Writing another special matrix of cofactors, known as an adjugate matrix, can also be an efficient way to calculate the inverse of small matrices, but this recursive method is inefficient for large matrices. In Linear algebra, a minor of a matrix A is the Determinant of some smaller Square matrix, cut down from A by removing In Linear algebra, the adjugate or classical adjoint of a Square matrix is a matrix which plays a role similar to the inverse of a matrix; it To determine the inverse, we calculate a matrix of cofactors:

$\mathbf{A}^{-1}={1 \over \begin{vmatrix}\mathbf{A}\end{vmatrix}}\left(\mathbf{C}_{ij}\right)^{\mathrm{T}}={1 \over \begin{vmatrix}\mathbf{A}\end{vmatrix}}\left(\mathbf{C}_{ji}\right)={1 \over \begin{vmatrix}\mathbf{A}\end{vmatrix}}\begin{pmatrix}\mathbf{C}_{11} & \mathbf{C}_{21} & \cdots & \mathbf{C}_{n1} \\\mathbf{C}_{12} & \mathbf{C}_{22} & \cdots & \mathbf{C}_{n2} \\\vdots & \vdots & \ddots & \vdots \\\mathbf{C}_{1n} & \mathbf{C}_{2n} & \cdots & \mathbf{C}_{nn} \\\end{pmatrix}$

where |A| is the determinant of A, Cij is the matrix cofactor, and AT represents the matrix transpose. In Algebra, a determinant is a function depending on n that associates a scalar, det( A) to every n × n In Linear algebra, a minor of a matrix A is the Determinant of some smaller Square matrix, cut down from A by removing This article is about the Matrix Transpose operator For other uses see Transposition In Linear algebra, the transpose of a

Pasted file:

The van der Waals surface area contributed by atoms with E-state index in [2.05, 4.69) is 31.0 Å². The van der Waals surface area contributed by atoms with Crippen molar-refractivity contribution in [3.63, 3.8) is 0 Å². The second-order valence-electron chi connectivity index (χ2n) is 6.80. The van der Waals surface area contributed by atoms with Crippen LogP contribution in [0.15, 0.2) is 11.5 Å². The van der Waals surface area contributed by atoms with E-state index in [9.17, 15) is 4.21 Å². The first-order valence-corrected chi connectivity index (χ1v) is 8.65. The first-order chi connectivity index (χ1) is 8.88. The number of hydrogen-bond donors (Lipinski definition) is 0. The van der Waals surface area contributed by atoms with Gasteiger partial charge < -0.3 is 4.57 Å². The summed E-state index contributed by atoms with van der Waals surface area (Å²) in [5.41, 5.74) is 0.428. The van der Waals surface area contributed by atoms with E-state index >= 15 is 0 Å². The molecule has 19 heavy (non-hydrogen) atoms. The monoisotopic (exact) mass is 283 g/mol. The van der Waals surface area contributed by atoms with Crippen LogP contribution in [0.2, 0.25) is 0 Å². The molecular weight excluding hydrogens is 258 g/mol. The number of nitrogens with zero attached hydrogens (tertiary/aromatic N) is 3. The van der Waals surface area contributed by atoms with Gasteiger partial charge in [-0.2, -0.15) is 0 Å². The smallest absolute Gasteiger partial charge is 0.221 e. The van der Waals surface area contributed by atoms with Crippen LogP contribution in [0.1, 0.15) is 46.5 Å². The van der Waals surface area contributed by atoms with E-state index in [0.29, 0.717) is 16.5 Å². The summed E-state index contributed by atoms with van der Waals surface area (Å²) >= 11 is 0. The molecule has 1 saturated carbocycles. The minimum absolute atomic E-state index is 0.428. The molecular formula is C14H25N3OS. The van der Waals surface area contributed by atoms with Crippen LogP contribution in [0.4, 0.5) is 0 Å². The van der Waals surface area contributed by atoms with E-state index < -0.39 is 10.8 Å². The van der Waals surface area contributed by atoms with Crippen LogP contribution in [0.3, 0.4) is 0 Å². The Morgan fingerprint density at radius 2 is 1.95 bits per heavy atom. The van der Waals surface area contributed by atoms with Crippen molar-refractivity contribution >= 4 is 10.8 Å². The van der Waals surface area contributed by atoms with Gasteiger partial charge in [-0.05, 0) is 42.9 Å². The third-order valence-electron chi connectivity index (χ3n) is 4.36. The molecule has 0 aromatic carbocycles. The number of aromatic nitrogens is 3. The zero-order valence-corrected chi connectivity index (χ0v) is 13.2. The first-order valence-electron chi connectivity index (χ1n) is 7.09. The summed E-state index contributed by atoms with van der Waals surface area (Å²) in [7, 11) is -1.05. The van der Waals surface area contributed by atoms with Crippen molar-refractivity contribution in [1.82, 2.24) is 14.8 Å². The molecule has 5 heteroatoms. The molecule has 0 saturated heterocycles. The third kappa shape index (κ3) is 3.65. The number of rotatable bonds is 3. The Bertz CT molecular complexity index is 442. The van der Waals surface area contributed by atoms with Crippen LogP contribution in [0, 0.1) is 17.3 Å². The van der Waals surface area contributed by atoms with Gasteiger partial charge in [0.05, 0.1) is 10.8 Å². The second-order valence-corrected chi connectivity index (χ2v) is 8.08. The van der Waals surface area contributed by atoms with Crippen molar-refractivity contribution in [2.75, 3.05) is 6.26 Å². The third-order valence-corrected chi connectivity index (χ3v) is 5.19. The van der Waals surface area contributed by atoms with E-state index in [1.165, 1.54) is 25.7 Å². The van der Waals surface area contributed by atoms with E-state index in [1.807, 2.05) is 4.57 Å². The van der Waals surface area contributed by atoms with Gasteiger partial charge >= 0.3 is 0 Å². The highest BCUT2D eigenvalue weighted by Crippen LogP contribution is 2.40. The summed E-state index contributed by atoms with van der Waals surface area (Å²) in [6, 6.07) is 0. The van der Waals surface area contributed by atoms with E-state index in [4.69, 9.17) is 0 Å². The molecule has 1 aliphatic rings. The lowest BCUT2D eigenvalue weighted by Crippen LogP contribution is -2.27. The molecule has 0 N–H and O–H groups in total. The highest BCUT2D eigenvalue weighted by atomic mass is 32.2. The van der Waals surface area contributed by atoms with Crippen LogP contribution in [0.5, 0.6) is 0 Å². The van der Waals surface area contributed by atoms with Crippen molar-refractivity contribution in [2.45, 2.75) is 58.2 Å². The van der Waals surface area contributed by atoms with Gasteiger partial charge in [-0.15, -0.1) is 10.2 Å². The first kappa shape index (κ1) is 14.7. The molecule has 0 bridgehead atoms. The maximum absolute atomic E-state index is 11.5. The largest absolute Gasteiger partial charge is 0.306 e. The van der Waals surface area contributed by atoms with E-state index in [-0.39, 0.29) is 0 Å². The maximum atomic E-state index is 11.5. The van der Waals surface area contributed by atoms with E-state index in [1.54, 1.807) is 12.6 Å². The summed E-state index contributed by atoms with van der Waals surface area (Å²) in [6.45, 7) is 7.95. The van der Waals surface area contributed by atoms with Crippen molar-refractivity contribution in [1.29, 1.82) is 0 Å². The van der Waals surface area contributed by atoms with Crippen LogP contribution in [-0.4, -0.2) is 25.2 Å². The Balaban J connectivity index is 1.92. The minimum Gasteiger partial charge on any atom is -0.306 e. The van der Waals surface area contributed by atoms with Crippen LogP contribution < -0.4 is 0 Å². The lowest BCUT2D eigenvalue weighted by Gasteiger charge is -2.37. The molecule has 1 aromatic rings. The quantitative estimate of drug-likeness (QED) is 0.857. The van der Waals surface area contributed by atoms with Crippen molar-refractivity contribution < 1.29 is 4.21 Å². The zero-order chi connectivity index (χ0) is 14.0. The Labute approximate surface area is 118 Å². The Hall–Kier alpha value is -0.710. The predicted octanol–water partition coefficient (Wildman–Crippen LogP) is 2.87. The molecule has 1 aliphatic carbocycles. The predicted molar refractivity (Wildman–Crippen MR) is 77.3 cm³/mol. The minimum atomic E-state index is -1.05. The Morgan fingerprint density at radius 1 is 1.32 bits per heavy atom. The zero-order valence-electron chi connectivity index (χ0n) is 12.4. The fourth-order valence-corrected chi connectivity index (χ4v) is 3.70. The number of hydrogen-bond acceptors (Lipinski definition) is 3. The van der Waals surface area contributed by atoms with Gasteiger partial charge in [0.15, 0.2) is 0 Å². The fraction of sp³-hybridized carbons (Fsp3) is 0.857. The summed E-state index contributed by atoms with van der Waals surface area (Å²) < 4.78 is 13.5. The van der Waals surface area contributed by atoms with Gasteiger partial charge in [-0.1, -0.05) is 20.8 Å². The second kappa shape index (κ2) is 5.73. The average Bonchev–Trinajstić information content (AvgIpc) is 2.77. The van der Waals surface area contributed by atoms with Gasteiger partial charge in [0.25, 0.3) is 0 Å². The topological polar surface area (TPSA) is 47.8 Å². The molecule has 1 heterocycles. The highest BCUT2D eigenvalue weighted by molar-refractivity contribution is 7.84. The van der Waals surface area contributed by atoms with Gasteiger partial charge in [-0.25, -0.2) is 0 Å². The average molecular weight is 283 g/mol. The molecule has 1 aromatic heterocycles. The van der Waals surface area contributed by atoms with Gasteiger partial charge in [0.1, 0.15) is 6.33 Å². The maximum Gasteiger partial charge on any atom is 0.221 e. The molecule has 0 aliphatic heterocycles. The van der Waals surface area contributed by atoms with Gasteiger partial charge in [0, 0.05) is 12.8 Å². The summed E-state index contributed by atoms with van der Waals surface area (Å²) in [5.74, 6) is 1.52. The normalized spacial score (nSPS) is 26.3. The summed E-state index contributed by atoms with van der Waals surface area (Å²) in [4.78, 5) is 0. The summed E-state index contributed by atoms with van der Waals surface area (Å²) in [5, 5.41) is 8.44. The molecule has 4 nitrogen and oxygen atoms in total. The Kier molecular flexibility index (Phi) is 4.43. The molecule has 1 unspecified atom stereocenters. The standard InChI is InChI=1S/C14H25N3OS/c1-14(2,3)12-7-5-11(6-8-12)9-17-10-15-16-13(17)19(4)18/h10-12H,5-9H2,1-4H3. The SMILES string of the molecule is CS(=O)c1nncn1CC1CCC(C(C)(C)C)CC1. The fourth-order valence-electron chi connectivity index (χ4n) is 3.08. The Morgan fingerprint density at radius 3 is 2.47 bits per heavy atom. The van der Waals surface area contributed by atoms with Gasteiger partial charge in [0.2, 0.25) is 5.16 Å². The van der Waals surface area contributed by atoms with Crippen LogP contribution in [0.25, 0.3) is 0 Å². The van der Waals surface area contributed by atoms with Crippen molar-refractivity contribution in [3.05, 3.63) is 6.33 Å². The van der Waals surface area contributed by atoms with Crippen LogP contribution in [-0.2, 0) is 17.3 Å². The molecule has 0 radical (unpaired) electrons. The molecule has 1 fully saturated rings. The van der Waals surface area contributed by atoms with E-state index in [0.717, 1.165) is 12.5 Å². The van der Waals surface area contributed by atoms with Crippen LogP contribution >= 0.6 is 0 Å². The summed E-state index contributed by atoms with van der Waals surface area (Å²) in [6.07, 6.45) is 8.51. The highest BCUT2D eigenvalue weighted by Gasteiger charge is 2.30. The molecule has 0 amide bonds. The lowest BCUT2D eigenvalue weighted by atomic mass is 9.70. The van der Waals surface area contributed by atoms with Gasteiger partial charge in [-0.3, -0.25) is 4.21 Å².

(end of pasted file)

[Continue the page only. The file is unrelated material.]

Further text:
For most practical applications, it is not necessary to invert a matrix to solve a system of linear equations; however, for a unique solution, it is necessary that the matrix involved be invertible. In Mathematics, a system of linear equations (or linear system) is a collection of Linear equations involving the same set of Variables For example

Decomposition techniques like LU decomposition are much faster than inversion, and various fast algorithms for special classes of linear systems have also been developed. In Linear algebra, the LU decomposition is a Matrix decomposition which writes a matrix as the product of a lower and upper Triangular matrix

#### Inversion of 2×2 matrices

The cofactor equation listed above yields the following result for 2×2 matrices. Inversion of these matrices can be done easily as follows: [1]

$\mathbf{A}^{-1} = \begin{bmatrix}a & b \\ c & d \\\end{bmatrix}^{-1} =\frac{1}{ad - bc} \begin{bmatrix}\,\,\,d & \!\!-b \\ -c & \,a \\\end{bmatrix}.$

This is possible because 1/(ad-bc) is the reciprocal of the determinant of the matrix in question, and the same strategy could be used for other matrix sizes.

### Blockwise inversion

Matrices can also be inverted blockwise by using the following analytic inversion formula: